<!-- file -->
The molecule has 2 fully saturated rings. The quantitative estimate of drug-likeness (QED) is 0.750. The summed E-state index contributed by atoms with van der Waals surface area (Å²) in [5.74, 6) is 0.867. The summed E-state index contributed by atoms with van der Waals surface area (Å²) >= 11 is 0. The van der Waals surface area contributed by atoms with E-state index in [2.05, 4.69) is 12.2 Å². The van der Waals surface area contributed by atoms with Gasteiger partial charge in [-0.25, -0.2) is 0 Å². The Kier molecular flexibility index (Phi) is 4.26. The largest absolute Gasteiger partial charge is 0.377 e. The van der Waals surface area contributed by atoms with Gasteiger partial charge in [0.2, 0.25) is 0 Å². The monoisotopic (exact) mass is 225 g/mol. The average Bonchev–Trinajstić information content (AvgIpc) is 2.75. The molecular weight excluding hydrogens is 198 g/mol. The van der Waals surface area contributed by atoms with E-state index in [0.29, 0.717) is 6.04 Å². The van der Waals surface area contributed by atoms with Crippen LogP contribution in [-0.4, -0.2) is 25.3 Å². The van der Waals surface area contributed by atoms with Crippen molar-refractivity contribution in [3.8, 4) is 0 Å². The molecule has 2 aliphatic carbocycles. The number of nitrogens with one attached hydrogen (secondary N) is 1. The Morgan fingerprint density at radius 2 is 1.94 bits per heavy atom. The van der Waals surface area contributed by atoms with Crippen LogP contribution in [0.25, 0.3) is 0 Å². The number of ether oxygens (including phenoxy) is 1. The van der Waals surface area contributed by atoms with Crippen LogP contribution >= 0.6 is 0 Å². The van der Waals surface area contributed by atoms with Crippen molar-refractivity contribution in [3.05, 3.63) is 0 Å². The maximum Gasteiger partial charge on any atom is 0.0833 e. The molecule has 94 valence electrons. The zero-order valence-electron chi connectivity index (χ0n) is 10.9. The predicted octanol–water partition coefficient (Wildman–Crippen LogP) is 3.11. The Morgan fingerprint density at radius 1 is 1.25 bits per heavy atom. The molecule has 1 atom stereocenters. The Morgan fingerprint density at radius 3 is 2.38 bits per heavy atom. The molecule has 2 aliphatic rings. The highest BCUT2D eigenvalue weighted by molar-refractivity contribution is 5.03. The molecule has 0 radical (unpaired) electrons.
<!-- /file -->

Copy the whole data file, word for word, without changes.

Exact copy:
The molecule has 2 fully saturated rings. The quantitative estimate of drug-likeness (QED) is 0.750. The summed E-state index contributed by atoms with van der Waals surface area (Å²) in [5.74, 6) is 0.867. The summed E-state index contributed by atoms with van der Waals surface area (Å²) >= 11 is 0. The van der Waals surface area contributed by atoms with E-state index in [2.05, 4.69) is 12.2 Å². The van der Waals surface area contributed by atoms with Gasteiger partial charge in [-0.25, -0.2) is 0 Å². The Kier molecular flexibility index (Phi) is 4.26. The largest absolute Gasteiger partial charge is 0.377 e. The van der Waals surface area contributed by atoms with Gasteiger partial charge in [0.2, 0.25) is 0 Å². The monoisotopic (exact) mass is 225 g/mol. The average Bonchev–Trinajstić information content (AvgIpc) is 2.75. The molecular weight excluding hydrogens is 198 g/mol. The van der Waals surface area contributed by atoms with E-state index in [0.29, 0.717) is 6.04 Å². The van der Waals surface area contributed by atoms with Crippen LogP contribution in [-0.4, -0.2) is 25.3 Å². The van der Waals surface area contributed by atoms with Crippen molar-refractivity contribution in [3.8, 4) is 0 Å². The molecule has 2 aliphatic carbocycles. The number of nitrogens with one attached hydrogen (secondary N) is 1. The Morgan fingerprint density at radius 2 is 1.94 bits per heavy atom. The van der Waals surface area contributed by atoms with Crippen LogP contribution in [0.25, 0.3) is 0 Å². The number of ether oxygens (including phenoxy) is 1. The van der Waals surface area contributed by atoms with Crippen LogP contribution >= 0.6 is 0 Å². The van der Waals surface area contributed by atoms with Crippen molar-refractivity contribution in [3.05, 3.63) is 0 Å². The maximum Gasteiger partial charge on any atom is 0.0833 e. The molecule has 94 valence electrons. The zero-order valence-electron chi connectivity index (χ0n) is 10.9. The predicted octanol–water partition coefficient (Wildman–Crippen LogP) is 3.11. The Morgan fingerprint density at radius 1 is 1.25 bits per heavy atom. The molecule has 1 atom stereocenters. The Morgan fingerprint density at radius 3 is 2.38 bits per heavy atom. The molecule has 2 aliphatic rings. The highest BCUT2D eigenvalue weighted by molar-refractivity contribution is 5.03. The molecule has 0 radical (unpaired) electrons.